Home & Garden

The Joy of Juneberries

My dad named the Jennybelle Juneberry—aka serviceberry—after me, and now it heralds summer for Southerners everywhere

A child standing on a ladder eating juneberries.

Photo: Courtesy of Jenn Rice

The author in her juneberry tree.

I knew summer was on its way at the first sign of blueish-purple berries on our juneberry plant. It grew right across from my dad’s Blue Goose, his bluebird-hued pickup truck with the distinct smells of leather, gas, and cigarettes that still waft through my mind when I think about my childhood home in Laurinburg, North Carolina. Soaring to fifteen feet tall, the plant lined the curvy driveway along our big front yard. I had no idea then that my dad was becoming a bit of a Johnny Juneberry-Seed, that this very plant he named for me, that I so loved, would spread across the South. 

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Juneberry shrubs and trees are native to every state in the U.S. except Hawaii and can be found all over Canada. Yet I’ve talked to many people who’ve never heard of it or think it’s invasive. (No way!) Its scientific name is Amelanchier, and folks call it shadbush, serviceberry, and saskatoon depending on the area. We just called it juneberry for the time frame of its fruiting, and we were lucky to get a few short weeks of nosh time. By mid-June, the tree’s biggest predators—the birds and myself—had polished off any sign of juicy, ripe berries.

The tree seemed daunting when I was a child; it was a rite of passage to climb to the top without parental supervision. As I got older and grew taller, the tree appeared smaller but I never stopped climbing our old wooden ladder to pick the not-so-forbidden fruit. “You’d take a large bucket up to the tree and never fill it as you’d eat the juneberries as fast as you picked them,” my mom remembers. We never made pies or cobblers or jams—we simply enjoyed them in peak ripeness, straight from the source. 

photo: Courtesy of Jenn Rice

The ripe fruit of a juneberry is dark purplish, almost tricking you into thinking it’s a highbush blueberry, but it’s not. Rather, imagine that a blueberry and a raspberry had a baby, with hints of apple and dark cherry, and add a surprising almond flavor from the tiny, edible seeds. I can still remember my dad hollering from the ground: “You’re going to make yourself sick if you don’t stop!” My response was an ear-to-ear grin with berry-stained lips—after all, he had named this tree just for me.

My father, Jack Rice, was an elusive celebrity in the Southern plant world, a man who practiced organic and regenerative gardening before those became popular concepts. The juneberry tree in my childhood yard isn’t just any tree; in the early 1980s, my dad allegedly dug up this tree on the side of the road during a trip, cultivated it in our yard, and named it after my own childhood nickname, Jennybelle. He passed along cuttings to other plant nerd friends and anyone who took a liking to the coveted fruit, as well as to nurseries around the Southeast. From there, the Jennybelle Juneberry became a coveted tree—but I never knew its fame until after my dad was gone.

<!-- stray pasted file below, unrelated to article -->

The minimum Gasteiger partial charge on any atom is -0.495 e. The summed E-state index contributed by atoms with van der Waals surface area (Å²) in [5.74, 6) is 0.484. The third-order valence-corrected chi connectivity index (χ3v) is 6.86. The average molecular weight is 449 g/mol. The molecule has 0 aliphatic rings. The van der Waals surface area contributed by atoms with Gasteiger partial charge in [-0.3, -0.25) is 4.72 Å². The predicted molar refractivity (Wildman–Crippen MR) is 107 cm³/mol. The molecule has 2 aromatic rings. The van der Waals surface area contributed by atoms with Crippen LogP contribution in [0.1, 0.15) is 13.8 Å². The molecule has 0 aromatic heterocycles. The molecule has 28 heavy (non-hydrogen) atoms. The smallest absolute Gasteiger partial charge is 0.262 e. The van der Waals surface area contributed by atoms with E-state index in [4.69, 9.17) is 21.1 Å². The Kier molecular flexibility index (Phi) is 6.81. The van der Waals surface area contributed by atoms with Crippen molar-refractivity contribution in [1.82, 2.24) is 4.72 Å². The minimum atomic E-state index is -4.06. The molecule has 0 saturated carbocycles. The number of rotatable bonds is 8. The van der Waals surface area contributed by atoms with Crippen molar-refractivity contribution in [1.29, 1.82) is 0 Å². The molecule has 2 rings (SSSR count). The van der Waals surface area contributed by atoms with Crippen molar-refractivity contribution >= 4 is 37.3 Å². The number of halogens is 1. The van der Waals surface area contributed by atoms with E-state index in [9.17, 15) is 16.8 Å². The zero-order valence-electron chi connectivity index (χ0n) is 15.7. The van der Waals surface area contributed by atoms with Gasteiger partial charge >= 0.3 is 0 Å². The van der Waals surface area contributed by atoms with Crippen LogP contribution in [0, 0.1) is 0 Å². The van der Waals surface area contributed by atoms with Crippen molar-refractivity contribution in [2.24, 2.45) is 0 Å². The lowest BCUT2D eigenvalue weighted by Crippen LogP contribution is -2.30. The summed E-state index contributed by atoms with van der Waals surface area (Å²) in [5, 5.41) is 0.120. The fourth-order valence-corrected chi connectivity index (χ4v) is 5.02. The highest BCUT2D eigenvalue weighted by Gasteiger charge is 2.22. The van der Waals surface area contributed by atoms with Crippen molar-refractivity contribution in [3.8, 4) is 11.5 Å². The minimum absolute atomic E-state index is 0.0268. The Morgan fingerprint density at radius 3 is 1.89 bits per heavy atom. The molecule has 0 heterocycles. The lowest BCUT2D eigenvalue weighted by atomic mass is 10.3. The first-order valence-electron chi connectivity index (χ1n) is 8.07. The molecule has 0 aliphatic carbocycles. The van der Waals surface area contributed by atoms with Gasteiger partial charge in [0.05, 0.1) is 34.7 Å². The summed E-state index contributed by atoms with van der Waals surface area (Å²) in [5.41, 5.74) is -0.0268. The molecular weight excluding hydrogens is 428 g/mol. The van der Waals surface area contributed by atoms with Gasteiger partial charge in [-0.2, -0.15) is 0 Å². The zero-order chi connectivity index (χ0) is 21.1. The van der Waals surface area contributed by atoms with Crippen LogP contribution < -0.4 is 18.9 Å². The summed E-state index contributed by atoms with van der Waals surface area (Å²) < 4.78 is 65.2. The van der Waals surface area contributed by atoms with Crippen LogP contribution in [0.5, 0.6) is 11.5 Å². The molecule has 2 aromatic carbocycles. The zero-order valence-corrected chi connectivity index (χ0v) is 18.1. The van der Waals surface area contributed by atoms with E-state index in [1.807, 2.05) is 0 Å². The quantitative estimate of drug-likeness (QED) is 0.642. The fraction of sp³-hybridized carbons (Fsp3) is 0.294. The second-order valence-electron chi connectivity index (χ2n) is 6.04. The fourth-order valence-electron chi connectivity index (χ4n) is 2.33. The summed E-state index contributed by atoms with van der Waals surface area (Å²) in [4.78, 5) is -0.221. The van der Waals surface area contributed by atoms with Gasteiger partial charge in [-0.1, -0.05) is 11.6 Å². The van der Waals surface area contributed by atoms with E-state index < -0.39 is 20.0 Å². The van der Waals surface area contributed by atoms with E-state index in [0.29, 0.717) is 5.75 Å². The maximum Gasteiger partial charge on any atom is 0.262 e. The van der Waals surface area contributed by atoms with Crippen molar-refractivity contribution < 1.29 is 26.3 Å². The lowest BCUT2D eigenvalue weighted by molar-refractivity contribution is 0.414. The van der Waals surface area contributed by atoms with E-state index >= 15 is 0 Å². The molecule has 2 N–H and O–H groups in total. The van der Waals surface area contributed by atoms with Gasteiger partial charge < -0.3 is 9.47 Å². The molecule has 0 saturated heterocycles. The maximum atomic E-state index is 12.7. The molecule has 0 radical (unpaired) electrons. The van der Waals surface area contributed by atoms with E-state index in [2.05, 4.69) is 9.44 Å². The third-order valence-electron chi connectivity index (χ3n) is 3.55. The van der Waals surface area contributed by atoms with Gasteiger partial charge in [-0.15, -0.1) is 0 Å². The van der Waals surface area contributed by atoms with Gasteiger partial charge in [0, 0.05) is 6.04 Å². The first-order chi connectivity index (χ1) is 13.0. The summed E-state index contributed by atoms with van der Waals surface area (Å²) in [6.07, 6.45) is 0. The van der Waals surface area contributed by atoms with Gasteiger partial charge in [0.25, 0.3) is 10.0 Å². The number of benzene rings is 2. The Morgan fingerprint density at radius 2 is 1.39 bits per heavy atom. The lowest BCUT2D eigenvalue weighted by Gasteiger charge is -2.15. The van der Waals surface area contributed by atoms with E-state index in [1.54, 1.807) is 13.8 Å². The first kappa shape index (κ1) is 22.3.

After my father’s unexpected death, ironically on my birthday, in 2017, I began to research his gardening practices and writings and uncovered many journals and magazines in which he was quoted. In Edible Landscaping, a plant nursery’s seasonal publication, my dad wrote about the Jennybelle: “It is the 3rd week of May here and very few fruits have turned the purplish-red mature color. We never wait, as they are very delicious when red. The Juneberry is a prized fruit here, not just one of those ‘minor’ or ‘other fruits’ as many people label them. It is considered a major fruit by my family and never lets us down.”

photo: Courtesy of Jenn Rice

To this day you can order Jennybelle Juneberry plants from several places, including Edible Landscaping. On the company’s website, D. Morris of Winston Salem, North Carolina, writes: “By far the best juneberry I have ever tasted and an ornamental plant to boot. Jennybelle Juneberry was introduced to me by Jack Rice of North Carolina in 1987. Jack named the plant after his daughter Jennifer. He described it as a must-have plant, prized for its fruits, dependability, and adaptability to all extremes of weather.”

I’ve long moved on from my childhood home, but I still get that burst of nostalgia and a hankering for the taste of juneberries every time the spring air warms. I’ve yet to grieve my dad’s death, and I don’t know if I ever will completely, but I’m happy to see his garden legacy continue as new people discover our Jennybelle. Some friends of mine in Durham recently told me they planted one in their backyard.

A couple weeks ago, I stayed with my friend Caroline Corvaglia at her agriturismo, Podere Aiole, in the Val d’Orcia region of Tuscany. We were walking around the outskirts of the garden one day, weeding and cleaning, when we identified a youthful juneberry tree. It’s about two feet tall, with a few green leaves, and steadily growing. I assured Caroline it was a fruit she’d never forget and smiled thinking about her son, Ettore, one day climbing up a ladder to pick the berries and celebrate summer’s arrival.